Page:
Gratitude. It is something we are all told to practice. But what exactly does practicing gratitude look like? Because just having gratitude isn't enough. And, according to Brené Brown, having an attitude of gratitude, certainly isn't enough. You have to practice gratitude. And you have to do it daily. In fact, I have found, you have to do it multiple times a day.
As Brené describes it, an attitude of gratitude is similar to her attitude of yoga: She wears yoga pants. And shirts with cool heartfelt sayings on them like Om or Namasté. But she doesn't practice yoga by attending classes or know her Ashtanga from her Bikram. So what benefit other than hip fashion sense and comfort does her attitude of yoga gain her? And if we are to pursue growth is comfort the ultimate goal? I hope not.
So we have to take the attitude and put it into practice. For me that materializes in two ways: journaling and physical reminders. I journal every day in the Daily Stoic Journal (admittedly a new practice for me) and in a gratitude journal gifted to me by one of my mentors. Writing in the Daily Stoic Journal has been a great addition to my journaling practice. In it you reflect on a stated question based on Stoic philosophy. Things like 'Am I doing work that matters' or 'What are sources of unsteadiness in my life'. These are great questions that nudge the writer to reflect on there day to day habits and thought patterns to identify where they may be allowing suffering to manifest where it does not need to. The latter part of my journaling I have been doing for quite some time. In that gratitude journal I write at least three things I am grateful for and why. I have found that this practice has helped me to set the day with peace and happiness in my heart.
Another way that I practice gratitude is through a physical reminder. Daily I carry with me a coin that has on one side of it the phrase Memento Mori, and on the other the phrase "you could leave this life right now". I know it seems morbid at first, but let me explain. Marcus Aurelius in his book Meditations, wrote "You could leave this life right now, so let that determine what you do and say and think." It was a call to be virtuous and to practice gratitude in this moment, in every moment. Regardless of the insult or suffering you may be feeling. What I have discovered throughout the year or so I have carried this coin is that when I am feeling put upon throughout the day, I can go to it and feel it in my hand or in my pocket and remind myself that time is not infinite. And that with such a valuable resource such as time outside of my control, I must decide if I am going to allow this perceived injury to control my day or if I will choose to control it, most often by simply letting it go. Journaling in the morning certainly helps to set the intention for the day to be in gratitude and happiness. And we all know that intention is often left behind when the machinations of the day take hold. Having a physical reminder on hand to ignite the meditative practice whenever and wherever necessary has become a very necessary part of my gratitude practice.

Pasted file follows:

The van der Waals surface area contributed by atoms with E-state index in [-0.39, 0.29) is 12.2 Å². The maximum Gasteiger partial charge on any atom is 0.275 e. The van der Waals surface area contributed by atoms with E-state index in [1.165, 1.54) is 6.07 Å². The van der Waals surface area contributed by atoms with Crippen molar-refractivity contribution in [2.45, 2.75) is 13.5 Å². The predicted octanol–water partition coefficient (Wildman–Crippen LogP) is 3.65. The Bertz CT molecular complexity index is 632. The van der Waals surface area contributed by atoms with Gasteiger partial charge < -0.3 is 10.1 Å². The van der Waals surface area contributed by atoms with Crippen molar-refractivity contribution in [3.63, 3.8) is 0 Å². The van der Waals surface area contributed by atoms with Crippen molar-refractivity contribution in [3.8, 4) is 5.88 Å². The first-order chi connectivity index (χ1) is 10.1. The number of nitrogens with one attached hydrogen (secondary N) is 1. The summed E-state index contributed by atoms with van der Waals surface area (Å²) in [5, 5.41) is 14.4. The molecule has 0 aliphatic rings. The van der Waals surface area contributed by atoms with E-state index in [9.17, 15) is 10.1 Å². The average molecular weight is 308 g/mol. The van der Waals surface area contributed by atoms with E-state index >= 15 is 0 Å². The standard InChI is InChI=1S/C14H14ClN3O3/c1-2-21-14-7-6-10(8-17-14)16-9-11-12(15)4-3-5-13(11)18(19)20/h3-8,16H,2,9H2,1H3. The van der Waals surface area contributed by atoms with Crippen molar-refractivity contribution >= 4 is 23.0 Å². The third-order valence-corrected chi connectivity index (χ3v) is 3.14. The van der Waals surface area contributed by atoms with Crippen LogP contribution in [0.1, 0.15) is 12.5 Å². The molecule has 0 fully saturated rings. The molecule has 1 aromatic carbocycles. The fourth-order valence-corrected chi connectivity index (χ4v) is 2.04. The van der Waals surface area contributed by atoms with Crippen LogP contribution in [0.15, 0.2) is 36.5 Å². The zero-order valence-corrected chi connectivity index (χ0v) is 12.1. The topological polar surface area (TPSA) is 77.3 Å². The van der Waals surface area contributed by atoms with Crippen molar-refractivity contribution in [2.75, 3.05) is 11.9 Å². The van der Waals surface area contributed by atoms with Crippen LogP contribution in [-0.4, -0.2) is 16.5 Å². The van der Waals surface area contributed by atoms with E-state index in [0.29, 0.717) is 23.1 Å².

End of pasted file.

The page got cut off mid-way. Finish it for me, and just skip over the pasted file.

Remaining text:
I was recently challenged by one of my mentors to take this practice even deeper. It was suggested that the things I am showing gratitude for and reflect on daily, while beneficial, could be more specific, and more abundant. It was brought to my awareness that I may not be recognizing the small miracles that are bestowed upon me daily. Upon reflection I think that may be accurate, and I would like to invite you to raise your awareness as well to the small miracles that may be coming into your life. For example, as I write this my 8 year old is in the kitchen making banana bread muffins. This morning at the gym I rowed 5000 meters in 28 minutes. Seemingly innocuous things perhaps, but the value in even being physically able to row, or to have a child providing sustenance to her family, these are small miracles that may have otherwise gone unrecognized.
I think most of us would agree that we attract what we focus on. If you find those miracles within your life, large and small, and recognize them they will grow in abundance. Bless them for gracing you with their presence and adding value to your life. To be fair, you do not need a coin with a phrase on it at all to put this into practice in your life. You could carry anything that causes you to step into gratitude; a pebble, a note, a photograph, or a charm. Anything really that you carry with the intention of using it in the manner to remind you to have gratitude. Not for the experience itself necessarily, but for the time you have now, and the realization that time is finite. The realization that were you to leave this life right now, this particular thing causing you pain may not be so important after all. Time, in my opinion, is the greatest asset we have. We can grow more food, create more energy, earn more money. We cannot create time.
To that point, let me express my deep gratitude for you, and your time in reading this short blog post. I hope that it inspires you to look deeper at your own practices, and that whatever your attitude of gratitude is today, to choose to accelerate it into a physical and mental daily practice of gratitude.